One Monk of the Order of Saint Benedict

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The Word of God and the Body of God reveal each other -- the homily worships both.

April 30, 2006

For Monday of the Third Week of Easter and for the Memorial of St. Joseph the Worker

For Monday of the Third Week of Easter
John 6:22-29

Faith in Christ— the Son on whom God the Father has set his seal— faith in Christ is the work that gains the “food that endures for eternal life”.
The word he uses for “life” is not merely biological [βιος], but eternal [ζωη].
In this entire chapter of his Gospel, Christ is making claims about himself as DIVINE, about his DIVINE personal identity, about his DIVINE origin— but also about his REAL human body and his REAL human blood.
Without apology, he says his body and blood are REAL food and REAL drink that give ETERNAL life.
If we want to receive eternal life in the Eucharist, it’s not going to happen just because we step forward, take and swallow it.
The Eucharist feeds you for eternal life— of that, there is no doubt.
However, it is not magic.
It does nothing for you if you yourself do no work.
What is the WORK?
The crowd today asked exactly that question.
Jesus said to them,
“Do not WORK
for food that perishes
but for food that endures for eternal life,
which the Son of Man will give you.
For on him the Father—
has set his seal.”

They asked him,
“What can we do to accomplish the WORKS
of God?”

He answered and said to them,
“This is the WORK
of God,

Faith that the heavenly Father has sent his divine Son to us in flesh and blood— THAT faith is the WORK that gains eternal life from eating and drinking the real flesh and real blood of Christ.
That is why the Church does not offer the Eucharist to those who do not have the Church’s faith.
Otherwise, the skinny “wafer” will do no more for you than any other kind of earthly wafer— and it won’t even begin to fill your belly.
The New Testament in Christ [Jm. 2:24,26] tells us:
A man is justified by WORKS
and NOT by faith ALONE.
For as the body apart from the spirit is dead,
so FAITH apart from WORKS is DEAD.

Do our lives WORK?
Do our lives reflect our faith?
If not, we are dead, and it is pointless to be here today.
If we want to live, then let us be here today, and receive Christ in his Eucharist, but go out from here choosing to live and work the faith.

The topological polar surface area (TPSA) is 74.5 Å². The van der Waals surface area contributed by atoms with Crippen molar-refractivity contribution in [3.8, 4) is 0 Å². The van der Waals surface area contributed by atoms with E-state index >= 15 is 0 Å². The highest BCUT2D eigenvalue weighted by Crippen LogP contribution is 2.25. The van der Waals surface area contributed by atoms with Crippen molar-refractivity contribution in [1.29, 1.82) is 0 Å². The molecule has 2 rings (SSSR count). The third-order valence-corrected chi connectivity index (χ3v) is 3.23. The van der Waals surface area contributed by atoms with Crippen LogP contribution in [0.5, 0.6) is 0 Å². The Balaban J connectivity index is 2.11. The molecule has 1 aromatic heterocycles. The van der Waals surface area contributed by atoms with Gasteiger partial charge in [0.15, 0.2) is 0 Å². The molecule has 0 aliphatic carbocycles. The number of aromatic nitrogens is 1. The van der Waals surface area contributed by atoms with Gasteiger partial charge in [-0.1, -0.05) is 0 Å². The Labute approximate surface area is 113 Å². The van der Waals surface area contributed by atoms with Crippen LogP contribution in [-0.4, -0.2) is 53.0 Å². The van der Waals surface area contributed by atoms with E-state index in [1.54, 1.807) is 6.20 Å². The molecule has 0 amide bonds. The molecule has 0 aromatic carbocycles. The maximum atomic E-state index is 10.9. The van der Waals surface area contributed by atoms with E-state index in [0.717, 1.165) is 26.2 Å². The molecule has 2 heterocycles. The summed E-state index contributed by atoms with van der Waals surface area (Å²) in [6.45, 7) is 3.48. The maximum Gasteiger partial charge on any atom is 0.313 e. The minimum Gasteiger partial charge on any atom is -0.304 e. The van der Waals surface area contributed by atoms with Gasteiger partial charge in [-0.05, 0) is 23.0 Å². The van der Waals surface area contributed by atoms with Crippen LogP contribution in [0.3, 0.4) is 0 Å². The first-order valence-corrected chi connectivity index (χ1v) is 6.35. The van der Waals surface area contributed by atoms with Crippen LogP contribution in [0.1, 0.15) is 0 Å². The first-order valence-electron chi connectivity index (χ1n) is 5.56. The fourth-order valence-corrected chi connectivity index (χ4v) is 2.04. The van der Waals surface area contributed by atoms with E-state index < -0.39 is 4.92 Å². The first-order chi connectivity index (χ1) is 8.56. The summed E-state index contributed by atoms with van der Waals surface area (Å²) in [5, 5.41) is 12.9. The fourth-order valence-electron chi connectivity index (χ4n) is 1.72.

- - - -

For the Memorial of St. Joseph the Worker
Matthew 13:54-58
Colossians 3:14-15,17,23-24
Is he not the carpenter’s son?

Joseph’s family is that of King David from the town of Bethlehem where Christ was born.
In the Gospel, only two men are called “Son of David”: Christ and St. Joseph.
The first time God sent an angel to St. Joseph, the angel of God called Joseph, “son of David.”
The name of Joseph’s own biological father was Jacob.
“Joseph son of Jacob.”
However, God sent his angel to call Joseph “son of David,” rather than “son of Jacob.”
The Son of God himself shares on earth the title “Son of David” only with Joseph, the carpenter who lives and works in Nazareth.
Everything the Gospel tells us about St. Joseph is wrapped up in obedient service to the mission of the Son of God.
St. Paul’s Letter to the Colossians enjoins on us what St. Joseph’s silent obedience fulfilled:
whatever you do
do everything in the name of the Lord Jesus
be slaves of the Lord Christ

Joseph Son of David from Bethlehem is a carpenter who does everything in the name of the Lord Jesus.
Obedient as a slave to the mission of the Lord Christ, Joseph offers his service to the un-neighborly and small-hearted people of Nazareth.
In this way, St. Joseph the worker foreshadows the work of Christ himself.
Joseph is a son of David.
Christ is a son of David.
Joseph is a carpenter whose ancestral home is Bethlehem, a name meaning “house of bread.”
Christ was born in that place, the “House of Bread.”
He was born to be the “Bread of Life from Heaven.”
Yet as a human child, his life depended on bread earned by the work of St. Joseph.
Just like Joseph the carpenter who worked for the un-neighborly and small-hearted, Christ himself, the Bread of Life, serves the un-neighborly and small-hearted, not only in Nazareth like St. Joseph, but in all the towns of the world … even here … for us … right now.
As we eat and drink Christ the Son of God, we eat and drink the One who lived and grew and flourished on earth not only on the bread earned by the work of St. Joseph, but also on the love and example of St. Joseph.
Jesus, Mary and Joseph— pray for us!

That God Be Glorified in All


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